NEW YORK — From the Rocky Mountains to New England, hospitals are swamped with people with flu symptoms. Some medical centers have limited visitors, and one Pennsylvania hospital set up a tent outside its ER to handle the feverish patients.
Flu season in the U.S. has hit early and, in some places, hard. But whether this will be considered a bad season by the time it has run its course in the spring remains to be seen.
Those of us with gray hair have seen worse, said Dr. William Schaffner, a flu expert at Vanderbilt University in Nashville.
The evidence so far is pointing to a moderate season, Schaffner and others believe. It just looks bad compared with last year — an unusually mild one.
Flu usually doesn't blanket the country until late January or February, but it is already widespread in more than 40 states.
Also, the main influenza virus this year tends to make people sicker. And there are other bugs out there causing flu-like illnesses. So what people are calling the flu may, in fact, be something else.
There may be more of an overlap than we normally see, said Dr. Joseph Bresee, who tracks the flu for the Centers for Disease Control and Prevention.
The flu's early arrival in the U.S. coincided with spikes in a variety of other viruses, including a childhood malady that mimics flu and a new norovirus that causes what some people call stomach flu.
Flu is a major contributor, though, to what's going on, experts say.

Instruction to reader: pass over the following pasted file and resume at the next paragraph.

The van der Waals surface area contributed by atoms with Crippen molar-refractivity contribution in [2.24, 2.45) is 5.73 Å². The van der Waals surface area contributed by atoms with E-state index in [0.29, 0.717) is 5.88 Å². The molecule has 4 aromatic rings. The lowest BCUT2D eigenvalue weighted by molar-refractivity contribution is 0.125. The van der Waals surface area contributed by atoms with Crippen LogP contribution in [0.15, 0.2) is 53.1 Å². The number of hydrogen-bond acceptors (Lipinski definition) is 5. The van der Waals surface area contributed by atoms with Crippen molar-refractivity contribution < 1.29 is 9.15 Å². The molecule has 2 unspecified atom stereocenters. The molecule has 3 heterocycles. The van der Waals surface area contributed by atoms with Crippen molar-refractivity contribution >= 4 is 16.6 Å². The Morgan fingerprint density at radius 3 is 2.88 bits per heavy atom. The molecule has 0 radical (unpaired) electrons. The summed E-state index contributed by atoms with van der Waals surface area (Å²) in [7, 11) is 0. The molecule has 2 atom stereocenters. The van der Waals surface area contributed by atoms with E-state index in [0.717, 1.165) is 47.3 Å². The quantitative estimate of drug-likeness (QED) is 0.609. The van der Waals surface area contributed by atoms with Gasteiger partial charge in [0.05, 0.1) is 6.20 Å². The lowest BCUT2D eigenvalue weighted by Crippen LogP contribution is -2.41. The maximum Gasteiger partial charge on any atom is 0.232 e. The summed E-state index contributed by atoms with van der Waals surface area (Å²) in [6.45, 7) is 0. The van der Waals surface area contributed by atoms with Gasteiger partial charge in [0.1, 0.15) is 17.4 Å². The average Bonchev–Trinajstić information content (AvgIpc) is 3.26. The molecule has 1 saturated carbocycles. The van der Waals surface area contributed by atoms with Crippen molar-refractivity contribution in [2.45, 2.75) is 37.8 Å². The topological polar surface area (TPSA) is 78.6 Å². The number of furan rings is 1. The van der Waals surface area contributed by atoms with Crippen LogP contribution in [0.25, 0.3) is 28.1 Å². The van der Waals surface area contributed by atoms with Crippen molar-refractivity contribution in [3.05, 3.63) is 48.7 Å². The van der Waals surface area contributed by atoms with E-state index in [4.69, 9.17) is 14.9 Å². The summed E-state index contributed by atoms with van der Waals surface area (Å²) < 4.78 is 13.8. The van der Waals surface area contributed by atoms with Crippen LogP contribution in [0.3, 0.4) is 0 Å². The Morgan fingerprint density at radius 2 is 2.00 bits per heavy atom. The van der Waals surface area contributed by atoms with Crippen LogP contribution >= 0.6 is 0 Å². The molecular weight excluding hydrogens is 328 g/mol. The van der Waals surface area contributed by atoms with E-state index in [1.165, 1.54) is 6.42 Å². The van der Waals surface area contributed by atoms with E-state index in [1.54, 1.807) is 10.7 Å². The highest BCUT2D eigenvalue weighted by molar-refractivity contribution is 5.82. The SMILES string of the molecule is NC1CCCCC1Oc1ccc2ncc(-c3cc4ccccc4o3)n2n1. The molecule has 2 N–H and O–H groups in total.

The early onslaught has prompted hospitals to take steps to deal with the influx and protect other patients from getting sick, including restricting visits from children, requiring family members to wear masks, and banning anyone with flu symptoms from maternity wards.
One hospital in Allentown this week set up a tent for a steady stream of patients with flu symptoms.
But so far, what we're seeing is a typical flu season, said Terry Burger, director of infection control and prevention for the hospital, Lehigh Valley Hospital-Cedar Crest.
Health officials are analyzing this year's flu vaccine's effectiveness, but early indications are that about 60 percent of all vaccinated people have been protected from the flu. That's in line with how effective flu vaccines have been in other years.
On average, about 24,000 Americans die each flu season, according to the CDC.
Symptoms can include fever, cough, runny nose, head and body aches and fatigue. Some people also suffer vomiting and diarrhea, and some develop pneumonia or other severe complications.
Most people with flu have a mild illness and can help themselves and protect others by staying home and resting. But people with severe symptoms should see a doctor.